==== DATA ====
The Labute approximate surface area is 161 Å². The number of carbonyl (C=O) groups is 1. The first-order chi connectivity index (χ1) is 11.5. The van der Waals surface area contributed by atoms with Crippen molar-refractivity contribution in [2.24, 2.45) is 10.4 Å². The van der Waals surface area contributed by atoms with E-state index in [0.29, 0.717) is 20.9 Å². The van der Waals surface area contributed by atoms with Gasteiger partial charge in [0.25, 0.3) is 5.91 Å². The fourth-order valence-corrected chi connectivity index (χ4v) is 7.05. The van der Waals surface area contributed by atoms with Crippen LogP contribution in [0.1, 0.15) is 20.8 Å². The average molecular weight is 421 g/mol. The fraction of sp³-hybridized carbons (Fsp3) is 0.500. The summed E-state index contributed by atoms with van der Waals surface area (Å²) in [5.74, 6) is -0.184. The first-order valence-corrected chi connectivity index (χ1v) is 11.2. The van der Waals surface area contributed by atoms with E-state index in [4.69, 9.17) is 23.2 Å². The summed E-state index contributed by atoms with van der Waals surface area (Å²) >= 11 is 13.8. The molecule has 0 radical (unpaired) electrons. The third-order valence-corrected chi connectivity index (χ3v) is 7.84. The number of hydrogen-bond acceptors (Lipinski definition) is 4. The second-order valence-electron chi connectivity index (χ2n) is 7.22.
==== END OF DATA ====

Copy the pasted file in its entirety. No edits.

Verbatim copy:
The Labute approximate surface area is 161 Å². The number of carbonyl (C=O) groups is 1. The first-order chi connectivity index (χ1) is 11.5. The van der Waals surface area contributed by atoms with Crippen molar-refractivity contribution in [2.24, 2.45) is 10.4 Å². The van der Waals surface area contributed by atoms with E-state index in [0.29, 0.717) is 20.9 Å². The van der Waals surface area contributed by atoms with Gasteiger partial charge in [0.25, 0.3) is 5.91 Å². The fourth-order valence-corrected chi connectivity index (χ4v) is 7.05. The van der Waals surface area contributed by atoms with Crippen LogP contribution in [0.1, 0.15) is 20.8 Å². The average molecular weight is 421 g/mol. The fraction of sp³-hybridized carbons (Fsp3) is 0.500. The summed E-state index contributed by atoms with van der Waals surface area (Å²) in [5.74, 6) is -0.184. The first-order valence-corrected chi connectivity index (χ1v) is 11.2. The van der Waals surface area contributed by atoms with E-state index in [4.69, 9.17) is 23.2 Å². The summed E-state index contributed by atoms with van der Waals surface area (Å²) >= 11 is 13.8. The molecule has 0 radical (unpaired) electrons. The third-order valence-corrected chi connectivity index (χ3v) is 7.84. The number of hydrogen-bond acceptors (Lipinski definition) is 4. The second-order valence-electron chi connectivity index (χ2n) is 7.22.